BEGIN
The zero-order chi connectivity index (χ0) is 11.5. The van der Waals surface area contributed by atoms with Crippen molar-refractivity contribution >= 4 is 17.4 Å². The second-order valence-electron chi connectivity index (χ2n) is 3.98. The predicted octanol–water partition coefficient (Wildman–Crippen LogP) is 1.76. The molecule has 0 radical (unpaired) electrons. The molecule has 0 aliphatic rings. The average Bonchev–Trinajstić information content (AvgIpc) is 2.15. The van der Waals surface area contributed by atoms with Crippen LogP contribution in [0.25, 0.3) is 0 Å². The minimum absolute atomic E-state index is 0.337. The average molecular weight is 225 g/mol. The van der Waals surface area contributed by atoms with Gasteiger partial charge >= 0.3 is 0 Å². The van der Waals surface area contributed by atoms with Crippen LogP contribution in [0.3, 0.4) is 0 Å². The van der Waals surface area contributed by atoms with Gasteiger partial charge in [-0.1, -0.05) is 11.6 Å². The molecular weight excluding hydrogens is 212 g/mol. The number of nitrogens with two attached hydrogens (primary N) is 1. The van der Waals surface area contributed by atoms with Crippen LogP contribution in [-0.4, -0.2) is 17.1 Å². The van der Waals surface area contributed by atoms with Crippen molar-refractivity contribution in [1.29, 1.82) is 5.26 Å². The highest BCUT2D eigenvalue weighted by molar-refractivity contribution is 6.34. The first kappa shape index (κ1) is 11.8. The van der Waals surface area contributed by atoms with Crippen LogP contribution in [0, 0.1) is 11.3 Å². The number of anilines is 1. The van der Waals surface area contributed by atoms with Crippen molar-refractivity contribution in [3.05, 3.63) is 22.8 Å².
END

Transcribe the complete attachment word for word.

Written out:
The zero-order chi connectivity index (χ0) is 11.5. The van der Waals surface area contributed by atoms with Crippen molar-refractivity contribution >= 4 is 17.4 Å². The second-order valence-electron chi connectivity index (χ2n) is 3.98. The predicted octanol–water partition coefficient (Wildman–Crippen LogP) is 1.76. The molecule has 0 radical (unpaired) electrons. The molecule has 0 aliphatic rings. The average Bonchev–Trinajstić information content (AvgIpc) is 2.15. The van der Waals surface area contributed by atoms with Crippen LogP contribution in [0.25, 0.3) is 0 Å². The minimum absolute atomic E-state index is 0.337. The average molecular weight is 225 g/mol. The van der Waals surface area contributed by atoms with Gasteiger partial charge >= 0.3 is 0 Å². The van der Waals surface area contributed by atoms with Crippen LogP contribution in [0.3, 0.4) is 0 Å². The van der Waals surface area contributed by atoms with Gasteiger partial charge in [-0.1, -0.05) is 11.6 Å². The molecular weight excluding hydrogens is 212 g/mol. The number of nitrogens with two attached hydrogens (primary N) is 1. The van der Waals surface area contributed by atoms with Crippen LogP contribution in [-0.4, -0.2) is 17.1 Å². The van der Waals surface area contributed by atoms with Crippen molar-refractivity contribution in [1.29, 1.82) is 5.26 Å². The highest BCUT2D eigenvalue weighted by molar-refractivity contribution is 6.34. The first kappa shape index (κ1) is 11.8. The van der Waals surface area contributed by atoms with Crippen LogP contribution in [0, 0.1) is 11.3 Å². The number of anilines is 1. The van der Waals surface area contributed by atoms with Crippen molar-refractivity contribution in [3.05, 3.63) is 22.8 Å².